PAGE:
A number of question templates had been used:
What went wrong was used for Venn diagrams for healthy and unhealthy foods, instructions, growing plants. This led to the construction of success criteria and an understanding of prior knowledge.
The statement had been used for 3D nets , rhyming words, seaside pictures and the Fire of London. These caused great discussions, in which children had to explain and reason.
The odd one out had been used with farm animals and the causes of the Great Fire. Children had to apply their knowledge and use evidence.
A video clip had also been used (What do you think this is about?) and the range of answers for maths.
The templates had aided planning in demonstrating prior knowledge.
Two teachers began lessons with questions on the board linked to number bonds to 10 for every maths lesson. This reinforced the facts and has made them prepared for the lesson. Children with special needs have more confidence.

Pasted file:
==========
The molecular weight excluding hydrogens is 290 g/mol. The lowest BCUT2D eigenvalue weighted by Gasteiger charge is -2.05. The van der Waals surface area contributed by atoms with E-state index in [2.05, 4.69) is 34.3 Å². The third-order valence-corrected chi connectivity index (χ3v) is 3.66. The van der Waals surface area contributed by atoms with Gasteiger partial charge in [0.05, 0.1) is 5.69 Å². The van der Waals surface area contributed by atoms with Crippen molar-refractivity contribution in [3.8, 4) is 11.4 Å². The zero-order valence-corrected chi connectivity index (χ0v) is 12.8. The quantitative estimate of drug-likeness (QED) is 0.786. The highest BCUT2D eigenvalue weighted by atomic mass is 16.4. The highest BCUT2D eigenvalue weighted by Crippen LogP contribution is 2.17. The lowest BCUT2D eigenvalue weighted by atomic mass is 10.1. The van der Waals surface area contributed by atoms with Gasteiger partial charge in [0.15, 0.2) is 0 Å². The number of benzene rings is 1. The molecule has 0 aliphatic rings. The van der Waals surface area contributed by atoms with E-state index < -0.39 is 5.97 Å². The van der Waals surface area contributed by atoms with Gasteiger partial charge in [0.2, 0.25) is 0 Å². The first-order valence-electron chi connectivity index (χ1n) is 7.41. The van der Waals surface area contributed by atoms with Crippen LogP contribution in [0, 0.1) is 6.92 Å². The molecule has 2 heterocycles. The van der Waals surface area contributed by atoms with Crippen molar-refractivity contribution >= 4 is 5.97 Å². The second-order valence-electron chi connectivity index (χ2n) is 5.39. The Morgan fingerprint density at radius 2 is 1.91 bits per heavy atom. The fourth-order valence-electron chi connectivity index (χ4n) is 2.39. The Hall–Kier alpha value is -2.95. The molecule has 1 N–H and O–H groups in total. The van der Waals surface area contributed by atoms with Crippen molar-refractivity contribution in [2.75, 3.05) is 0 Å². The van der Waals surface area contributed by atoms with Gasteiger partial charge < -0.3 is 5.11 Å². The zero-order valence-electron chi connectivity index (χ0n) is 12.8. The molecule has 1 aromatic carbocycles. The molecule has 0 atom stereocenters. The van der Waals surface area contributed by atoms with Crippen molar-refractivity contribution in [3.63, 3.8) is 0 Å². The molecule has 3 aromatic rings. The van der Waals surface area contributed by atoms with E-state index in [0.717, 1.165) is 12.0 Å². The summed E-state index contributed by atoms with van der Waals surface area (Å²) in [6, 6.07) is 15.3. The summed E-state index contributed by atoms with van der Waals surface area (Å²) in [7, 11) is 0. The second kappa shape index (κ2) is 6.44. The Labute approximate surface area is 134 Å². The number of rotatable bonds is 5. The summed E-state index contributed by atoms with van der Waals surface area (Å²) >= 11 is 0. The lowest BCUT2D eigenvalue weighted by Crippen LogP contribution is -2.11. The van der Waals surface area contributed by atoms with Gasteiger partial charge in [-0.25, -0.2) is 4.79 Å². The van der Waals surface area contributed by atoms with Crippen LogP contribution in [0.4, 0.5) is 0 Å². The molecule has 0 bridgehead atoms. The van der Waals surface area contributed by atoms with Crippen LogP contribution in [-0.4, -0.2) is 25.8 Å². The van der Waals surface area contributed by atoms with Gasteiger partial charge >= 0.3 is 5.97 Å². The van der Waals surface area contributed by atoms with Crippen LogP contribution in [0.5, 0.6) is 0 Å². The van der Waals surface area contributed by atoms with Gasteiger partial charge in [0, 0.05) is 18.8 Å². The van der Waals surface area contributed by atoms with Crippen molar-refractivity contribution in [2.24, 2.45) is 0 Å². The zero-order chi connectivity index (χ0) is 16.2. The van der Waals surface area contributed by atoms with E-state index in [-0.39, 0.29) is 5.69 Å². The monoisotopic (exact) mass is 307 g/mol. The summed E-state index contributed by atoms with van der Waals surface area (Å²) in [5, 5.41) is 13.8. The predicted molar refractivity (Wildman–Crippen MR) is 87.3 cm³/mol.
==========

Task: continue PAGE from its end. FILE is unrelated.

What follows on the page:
Three teachers had tried ‘What do you notice?’ as a great question for shape and number starters. This has improved the use of mathematical language and children are able to use reason in their answers.
All teachers had used the odd one out starter question. This had children looking more deeply into numbers, not just looking for the obvious, with all children involved.
What went wrong was also a popular starter question. Children like pointing out what was wrong and comparing good with bad examples. This had been used in maths, writing and handwriting. Children have learnt that it’s ok to make mistakes and how and when to correct mistakes.
Always sometimes never had been hard for children but it is developing their reasoning skills. Children are teaching each other through their talk partners.